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Quick, to the Outer Continental Shelf

September 17, 2008 - by Donny Shaw

There are plenty of reasons why one might not like the Democrats’ new energy bill, but Paul Blumenthal at the Sunlight Foundation has a unique one:

>Yesterday, the House of Representatives voted on a bill that ought to offend Americans of all stripes. The culmination of a compromise with the demands made during August’s pro-drilling, Republican sit-in, the bill would end a 27-year ban on offshore drilling and revoke $18 billion in tax incentives and subsidies to the oil industry. Now it may be remarkable to some because it repeals a near three-decade long congressional policy, or because the Republicans clamoring for a vote all punched their electronic tally machine, “Nay,” but neither of those reasons make it offensive. The bill’s offensiveness is underlined by its being unremarkable.
>
>Unremarkable because it, like too many bills, was nearly impossible to read or study prior to a final vote. The bill, H.R. 6899, clocking in at 290 pages long was introduced at 9:24 pm on September 15, 2008 and was voted out of the House Rules Committee at midnight. The final vote was held at 10:05 on September 16, 2008. That left 24.5 hours for lawmakers, staff, watchdogs, and concerned citizens to read the bill, or if one counts from the time the bill reported out of Rules, 22 hours.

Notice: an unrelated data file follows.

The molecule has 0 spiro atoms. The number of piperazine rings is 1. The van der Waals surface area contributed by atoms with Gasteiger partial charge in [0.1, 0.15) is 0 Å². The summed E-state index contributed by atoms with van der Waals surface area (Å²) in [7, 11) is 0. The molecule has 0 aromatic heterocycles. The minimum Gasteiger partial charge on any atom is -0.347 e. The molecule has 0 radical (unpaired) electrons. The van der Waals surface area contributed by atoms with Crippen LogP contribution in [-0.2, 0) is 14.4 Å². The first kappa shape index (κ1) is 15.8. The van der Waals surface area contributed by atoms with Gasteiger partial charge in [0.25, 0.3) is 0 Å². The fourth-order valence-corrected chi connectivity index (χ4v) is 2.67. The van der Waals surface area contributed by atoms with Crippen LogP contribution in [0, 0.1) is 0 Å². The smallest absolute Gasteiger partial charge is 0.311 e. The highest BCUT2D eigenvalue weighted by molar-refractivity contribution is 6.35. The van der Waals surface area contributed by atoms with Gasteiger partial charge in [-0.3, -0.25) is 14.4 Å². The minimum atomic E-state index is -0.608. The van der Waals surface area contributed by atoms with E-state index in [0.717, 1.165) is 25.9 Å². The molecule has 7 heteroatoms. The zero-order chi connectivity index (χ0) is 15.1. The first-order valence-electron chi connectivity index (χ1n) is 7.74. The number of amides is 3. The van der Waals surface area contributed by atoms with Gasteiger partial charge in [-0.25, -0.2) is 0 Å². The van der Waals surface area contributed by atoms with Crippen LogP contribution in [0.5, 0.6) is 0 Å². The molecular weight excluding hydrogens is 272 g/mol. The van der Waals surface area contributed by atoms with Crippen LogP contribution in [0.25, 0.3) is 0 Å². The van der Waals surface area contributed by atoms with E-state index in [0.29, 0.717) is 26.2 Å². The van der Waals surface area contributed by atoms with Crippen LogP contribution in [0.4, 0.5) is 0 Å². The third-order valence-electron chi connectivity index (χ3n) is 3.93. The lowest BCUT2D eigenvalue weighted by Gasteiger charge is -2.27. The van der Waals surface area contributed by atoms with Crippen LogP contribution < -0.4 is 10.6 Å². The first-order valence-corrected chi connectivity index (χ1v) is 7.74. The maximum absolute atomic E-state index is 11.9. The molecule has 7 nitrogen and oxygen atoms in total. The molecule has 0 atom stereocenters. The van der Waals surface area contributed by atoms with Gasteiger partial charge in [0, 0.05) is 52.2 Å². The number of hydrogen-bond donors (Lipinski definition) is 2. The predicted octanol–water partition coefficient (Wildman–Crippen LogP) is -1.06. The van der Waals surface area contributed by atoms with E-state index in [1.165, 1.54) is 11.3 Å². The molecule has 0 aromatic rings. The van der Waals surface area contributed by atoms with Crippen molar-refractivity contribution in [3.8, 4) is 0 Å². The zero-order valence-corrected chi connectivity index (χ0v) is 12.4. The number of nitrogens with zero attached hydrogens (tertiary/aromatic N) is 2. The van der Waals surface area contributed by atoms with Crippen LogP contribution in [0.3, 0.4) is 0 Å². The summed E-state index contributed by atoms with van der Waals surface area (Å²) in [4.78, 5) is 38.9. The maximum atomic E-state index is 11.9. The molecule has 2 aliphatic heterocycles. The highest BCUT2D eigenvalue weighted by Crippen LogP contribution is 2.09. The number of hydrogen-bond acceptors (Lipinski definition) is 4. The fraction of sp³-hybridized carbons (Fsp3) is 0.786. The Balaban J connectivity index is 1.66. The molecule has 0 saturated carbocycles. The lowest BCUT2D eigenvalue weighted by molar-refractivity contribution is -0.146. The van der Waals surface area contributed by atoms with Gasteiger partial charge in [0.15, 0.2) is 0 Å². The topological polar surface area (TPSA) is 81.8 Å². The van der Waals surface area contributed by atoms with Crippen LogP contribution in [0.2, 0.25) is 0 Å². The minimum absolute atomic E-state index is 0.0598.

Here’s a fix that’s currently pending in Congress:

H.Res.504 – Amending the Rules of the House of Representatives to require that legislation and conference reports be available on the Internet for 72 hours before consideration by the House, and for other purposes.

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Comments

  • Anonymous 09/24/2008 11:39pm

    There are good reasons to continue to prohibit drilling in the OCS.

    If we permit it, we are opening ourselves to the unacceptable risk of a spill that will damage untold amounts of shoreline. We will continue our dependence on petroleum, and dampen the incentive for developing alternative energy sources. We will also end up placing a vast amount of wealth and power into the hands of a small group of individuals, not accountable to the people, who will be able to hold the rest of us hostage, just the same as foreign oil-exporting countries do now.

    What’s the difference between being held hostage to foreign oil producers and being held hostage to domestic oil producers? (Go ahead, you know you want to say it: “Lipstick!”)

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